In addition, during these years in Pennsylvania, McGlaughlin performed in groups such as the Pittsburgh Symphony Players, which he founded in 1973,[8][9] the Penn Contemporary Players, and the Philadelphia Composers Forum. He also performed as trombonist during many of his 1975–1982 years with the Saint Paul Chamber Orchestra.[10]

Conducting[edit]

Orchestral performance sparked McGlaughlin's interest in conducting — an interest which was encouraged by Pittsburgh Symphony's William Steinberg. In 1969 he completed a Master of Music degree in conducting at Temple University, studying under Robert Page; and in addition he received private instruction and tutelage from William R. Smith, Associate Conductor of the Philadelphia Orchestra, and Max Rudolf.[10][11][12] McGlaughlin also became assistant conductor of the Pittsburgh Symphony Chamber Orchestra during his period with the Pittsburgh Symphony.[13][14]

During McGlaughlin's years as a trombonist after his masters degree, he brought a full orchestral score to rehearsals, taking careful notes on how good and poor conductors handled difficult passages.[7] In 1973, he asked Georg Solti whether he should pursue a conducting career; Solti encouraged him, but insisted he needed an orchestra to practice with. McGlaughlin formed three orchestras in Pittsburgh that year — an orchestra of college students, the Pittsburgh Camerata, and the Upper Partials Chamber Players. His practice paid off: In 1975, he was awarded the Exxon-Arts Conducting Endowment, and an assistant conductorship at the Saint Paul Chamber Orchestra.[15]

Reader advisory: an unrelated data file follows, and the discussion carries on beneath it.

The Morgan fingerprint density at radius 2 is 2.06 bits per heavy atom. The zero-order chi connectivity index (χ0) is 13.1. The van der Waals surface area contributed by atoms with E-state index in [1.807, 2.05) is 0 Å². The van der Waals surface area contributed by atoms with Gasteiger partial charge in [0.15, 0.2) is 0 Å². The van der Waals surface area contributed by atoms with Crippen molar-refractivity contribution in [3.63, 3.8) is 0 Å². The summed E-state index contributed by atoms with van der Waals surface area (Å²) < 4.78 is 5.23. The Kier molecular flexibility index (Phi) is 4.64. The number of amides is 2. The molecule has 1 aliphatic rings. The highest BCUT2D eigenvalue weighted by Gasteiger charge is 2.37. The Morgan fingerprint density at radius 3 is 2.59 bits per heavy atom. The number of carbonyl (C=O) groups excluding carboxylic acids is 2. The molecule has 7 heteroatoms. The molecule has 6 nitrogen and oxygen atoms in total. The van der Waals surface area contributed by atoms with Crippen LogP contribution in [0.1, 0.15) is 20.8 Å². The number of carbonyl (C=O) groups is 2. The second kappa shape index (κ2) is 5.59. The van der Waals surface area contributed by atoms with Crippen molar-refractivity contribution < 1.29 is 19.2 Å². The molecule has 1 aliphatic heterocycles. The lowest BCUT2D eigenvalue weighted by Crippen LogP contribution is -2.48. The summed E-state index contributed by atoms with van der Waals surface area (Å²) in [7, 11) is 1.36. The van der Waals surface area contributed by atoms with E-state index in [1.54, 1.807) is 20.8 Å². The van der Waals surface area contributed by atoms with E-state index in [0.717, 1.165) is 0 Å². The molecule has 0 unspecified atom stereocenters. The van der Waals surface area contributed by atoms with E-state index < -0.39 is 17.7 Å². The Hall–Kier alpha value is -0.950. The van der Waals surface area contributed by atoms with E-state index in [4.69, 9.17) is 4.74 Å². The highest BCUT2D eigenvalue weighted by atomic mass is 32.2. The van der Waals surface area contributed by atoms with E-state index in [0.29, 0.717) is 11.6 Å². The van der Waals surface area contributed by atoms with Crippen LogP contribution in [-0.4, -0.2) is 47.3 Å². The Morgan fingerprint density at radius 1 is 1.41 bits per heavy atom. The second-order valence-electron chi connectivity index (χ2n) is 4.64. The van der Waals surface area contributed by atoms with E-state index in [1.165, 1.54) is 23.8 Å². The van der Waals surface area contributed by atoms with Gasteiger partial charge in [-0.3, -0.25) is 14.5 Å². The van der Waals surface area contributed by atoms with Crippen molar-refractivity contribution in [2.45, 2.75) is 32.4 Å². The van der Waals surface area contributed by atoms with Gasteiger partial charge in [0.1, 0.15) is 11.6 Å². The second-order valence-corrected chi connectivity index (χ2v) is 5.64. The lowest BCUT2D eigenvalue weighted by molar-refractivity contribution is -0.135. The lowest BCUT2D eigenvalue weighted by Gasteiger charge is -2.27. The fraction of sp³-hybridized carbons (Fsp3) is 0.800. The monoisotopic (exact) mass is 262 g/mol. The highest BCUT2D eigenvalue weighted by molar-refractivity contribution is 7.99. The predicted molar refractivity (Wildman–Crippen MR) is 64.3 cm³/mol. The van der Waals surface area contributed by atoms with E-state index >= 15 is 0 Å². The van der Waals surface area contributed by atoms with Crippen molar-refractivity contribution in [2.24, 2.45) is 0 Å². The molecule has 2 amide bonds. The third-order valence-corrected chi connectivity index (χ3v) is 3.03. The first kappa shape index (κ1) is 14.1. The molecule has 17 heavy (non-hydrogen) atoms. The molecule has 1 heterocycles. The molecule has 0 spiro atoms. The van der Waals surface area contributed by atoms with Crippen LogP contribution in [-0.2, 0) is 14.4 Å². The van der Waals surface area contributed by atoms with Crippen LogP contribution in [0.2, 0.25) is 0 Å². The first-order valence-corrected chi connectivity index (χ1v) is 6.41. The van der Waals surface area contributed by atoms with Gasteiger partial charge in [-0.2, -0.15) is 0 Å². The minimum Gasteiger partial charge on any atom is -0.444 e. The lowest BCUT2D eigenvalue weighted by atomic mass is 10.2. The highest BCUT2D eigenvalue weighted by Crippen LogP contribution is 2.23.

This led to a series of conducting positions:

During his 12-year tenure with the Kansas City Symphony, McGlaughlin greatly expanded the orchestra's repertoire, commissioned many new works, recorded albums,[16] made two nationwide television broadcasts, including a Christmas special with the King's Singers,[17][18] greatly strengthened the orchestra's reputation, and brought it to a state of "unparalleled artistic and financial success."[19][20] In addition, McGlaughlin received five ASCAP Adventurous Programming Awards for his continued performing of contemporary music, and for aiding Kansas City Symphony audiences in understanding the composers' intentions in these works.[21]

McGlaughlin has also continuously had numerous guest conducting engagements, from a great variety of orchestras around the U.S.[22][23]

Composing[edit]

McGlaughlin was early on a champion of living composers and new music, dating back to his Pennsylvania days and his involvement with groups such as the Penn Contemporary Players and the Philadelphia Composers Forum. McGlaughlin himself founded the Pittsburgh Camerata (1973),[9] which focused on contemporary music, and he was a steady proponent of living composers' works in Kansas City as well. Eventually, this championing became a desire to compose on his own.[21]